Mostly peaceful snapshots of a war in progress in the 1960s.

Focus on Vietnam

A Vietnam veteran shares his store of images.

Burchik’s (Compass and Camera, 2014) new photography book is a sort of lush appendix to his debut work. In that volume, the author told the stories of his tour of war-ravaged Vietnam as a member of the 18th Infantry Brigade of the Army’s 1st Division. In this new book, he expands on that original story with a thick sheaf of photographs, all of them his own, all snapped during his own tour as a forward observer in 1968-69. There are many pages of village life in the south, with farmers “trying to survive in a dangerous environment.” The poses are often deceptively pacific: a peasant woman grazes her goats on a trail along a river; a small girl carries water buckets dangling from a bindle. “They seemed to make it a game,” he writes of local children rummaging through Army refuse, “as they scavenged to rescue valuable items among the things we discarded.” The section called “Weapons” features catalog-quality snaps of M-1s, M-29s, M-60s, and noncombat explosions. The section on air transport is extensive but by its nature limited: photos of airborne vehicles taken from the ground will inevitably include no contextualizing scenery. Among the most absorbing of the book’s 16 sections (they’re about six pages each) is the one devoted to servicemen fording one of the “four or five rivers each day” that many patrols were required to cross. No matter how long the reader looks, photos of Army troops conducting the everyday business of warfare—transporting arms, making phone calls, smoking on break—never quite seem less than absurd when those soldiers are simultaneously submerged up to their shoulders in muddy sluice. These are good quality snaps— several of professional grade, and well-reproduced—but their account of Burchik’s war is necessarily partial. He is not a professional journalist, and while it would have been derelict of him to photograph exchanges of gunfire or masses of casualties, without such incidents the details of the war readers are provided reflect a limited scope. America lost more than 58,000 young men and the Vietnamese lost more than 200,000. The handful of leg wounds in this collection fails to do that number justice. That said, readers already familiar with the war’s history, controversies, and body count will find much to interest and beguile them in this collection.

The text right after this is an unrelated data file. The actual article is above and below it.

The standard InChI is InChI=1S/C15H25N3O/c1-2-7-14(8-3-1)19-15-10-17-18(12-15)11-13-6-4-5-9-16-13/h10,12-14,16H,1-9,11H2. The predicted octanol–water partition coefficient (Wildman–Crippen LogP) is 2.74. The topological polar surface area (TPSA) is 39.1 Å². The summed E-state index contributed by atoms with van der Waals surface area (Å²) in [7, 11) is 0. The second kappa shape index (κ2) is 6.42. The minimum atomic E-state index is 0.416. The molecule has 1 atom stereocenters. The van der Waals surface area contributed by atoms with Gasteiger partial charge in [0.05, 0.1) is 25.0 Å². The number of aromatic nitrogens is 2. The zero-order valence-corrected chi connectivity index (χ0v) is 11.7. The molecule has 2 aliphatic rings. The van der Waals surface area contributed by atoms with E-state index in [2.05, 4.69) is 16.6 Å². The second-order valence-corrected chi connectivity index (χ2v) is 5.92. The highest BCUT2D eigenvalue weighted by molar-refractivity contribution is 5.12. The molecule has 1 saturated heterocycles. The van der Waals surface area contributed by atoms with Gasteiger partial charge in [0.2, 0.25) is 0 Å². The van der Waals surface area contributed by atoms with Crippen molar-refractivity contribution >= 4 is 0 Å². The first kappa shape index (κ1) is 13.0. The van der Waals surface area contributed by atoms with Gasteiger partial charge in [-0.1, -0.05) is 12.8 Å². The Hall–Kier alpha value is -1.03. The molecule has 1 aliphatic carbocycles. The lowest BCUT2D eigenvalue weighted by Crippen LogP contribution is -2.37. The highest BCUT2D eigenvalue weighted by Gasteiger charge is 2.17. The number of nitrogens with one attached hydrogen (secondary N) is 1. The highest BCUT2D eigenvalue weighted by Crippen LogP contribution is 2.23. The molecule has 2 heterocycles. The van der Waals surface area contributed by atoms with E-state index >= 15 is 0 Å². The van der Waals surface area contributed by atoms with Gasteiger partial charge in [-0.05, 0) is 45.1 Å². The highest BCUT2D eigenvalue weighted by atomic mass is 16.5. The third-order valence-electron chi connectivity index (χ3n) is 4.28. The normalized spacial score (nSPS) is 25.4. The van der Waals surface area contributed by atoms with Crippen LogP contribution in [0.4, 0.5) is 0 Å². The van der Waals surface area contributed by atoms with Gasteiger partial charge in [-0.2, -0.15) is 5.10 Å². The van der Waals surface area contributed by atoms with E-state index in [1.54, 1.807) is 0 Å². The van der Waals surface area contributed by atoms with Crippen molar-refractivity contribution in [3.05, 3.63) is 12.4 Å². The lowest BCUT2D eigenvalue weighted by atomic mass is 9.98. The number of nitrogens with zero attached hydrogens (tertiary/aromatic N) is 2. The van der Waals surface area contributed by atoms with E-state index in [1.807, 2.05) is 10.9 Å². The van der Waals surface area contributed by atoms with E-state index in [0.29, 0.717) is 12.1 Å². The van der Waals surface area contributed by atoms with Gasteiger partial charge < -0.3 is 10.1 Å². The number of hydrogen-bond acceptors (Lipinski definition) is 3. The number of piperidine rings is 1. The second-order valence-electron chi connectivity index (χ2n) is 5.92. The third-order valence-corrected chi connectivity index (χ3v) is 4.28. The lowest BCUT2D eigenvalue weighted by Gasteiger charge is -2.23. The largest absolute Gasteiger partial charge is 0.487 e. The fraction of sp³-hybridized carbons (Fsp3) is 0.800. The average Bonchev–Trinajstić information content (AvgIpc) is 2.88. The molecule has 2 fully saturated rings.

Mostly peaceful snapshots of a war in progress in the 1960s.

Pub Date: Nov. 1, 2016

ISBN: 978-0-692-78292-7

Page Count: 120

Publisher: Sharlin-K Press

Review Posted Online: Dec. 6, 2016

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Stricter than, say, Bergen Evans or W3 ("disinterested" means impartial — period), Strunk is in the last analysis...



Privately published by Strunk of Cornell in 1918 and revised by his student E. B. White in 1959, that "little book" is back again with more White updatings.

Stricter than, say, Bergen Evans or W3 ("disinterested" means impartial — period), Strunk is in the last analysis (whoops — "A bankrupt expression") a unique guide (which means "without like or equal").

Pub Date: May 15, 1972

ISBN: 0205632645

Page Count: 105

Publisher: Macmillan

Review Posted Online: Oct. 28, 2011

Kirkus Reviews Issue: May 1, 1972

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From the national correspondent for PBS's MacNeil-Lehrer Newshour: a moving memoir of her youth in the Deep South and her role in desegregating the Univ. of Georgia. The eldest daughter of an army chaplain, Hunter-Gault was born in what she calls the ``first of many places that I would call `my place' ''—the small village of Due West, tucked away in a remote little corner of South Carolina. While her father served in Korea, Hunter-Gault and her mother moved first to Covington, Georgia, and then to Atlanta. In ``L.A.'' (lovely Atlanta), surrounded by her loving family and a close-knit black community, the author enjoyed a happy childhood participating in activities at church and at school, where her intellectual and leadership abilities soon were noticed by both faculty and peers. In high school, Hunter-Gault found herself studying the ``comic-strip character Brenda Starr as I might have studied a journalism textbook, had there been one.'' Determined to be a journalist, she applied to several colleges—all outside of Georgia, for ``to discourage the possibility that a black student would even think of applying to one of those white schools, the state provided money for black students'' to study out of state. Accepted at Michigan's Wayne State, the author was encouraged by local civil-rights leaders to apply, along with another classmate, to the Univ. of Georgia as well. Her application became a test of changing racial attitudes, as well as of the growing strength of the civil-rights movement in the South, and Gault became a national figure as she braved an onslaught of hostilities and harassment to become the first black woman to attend the university. A remarkably generous, fair-minded account of overcoming some of the biggest, and most intractable, obstacles ever deployed by southern racists. (Photographs—not seen.)

Pub Date: Nov. 1, 1992

ISBN: 0-374-17563-2

Page Count: 192

Publisher: Farrar, Straus and Giroux

Review Posted Online: May 20, 2010

Kirkus Reviews Issue: Sept. 1, 1992

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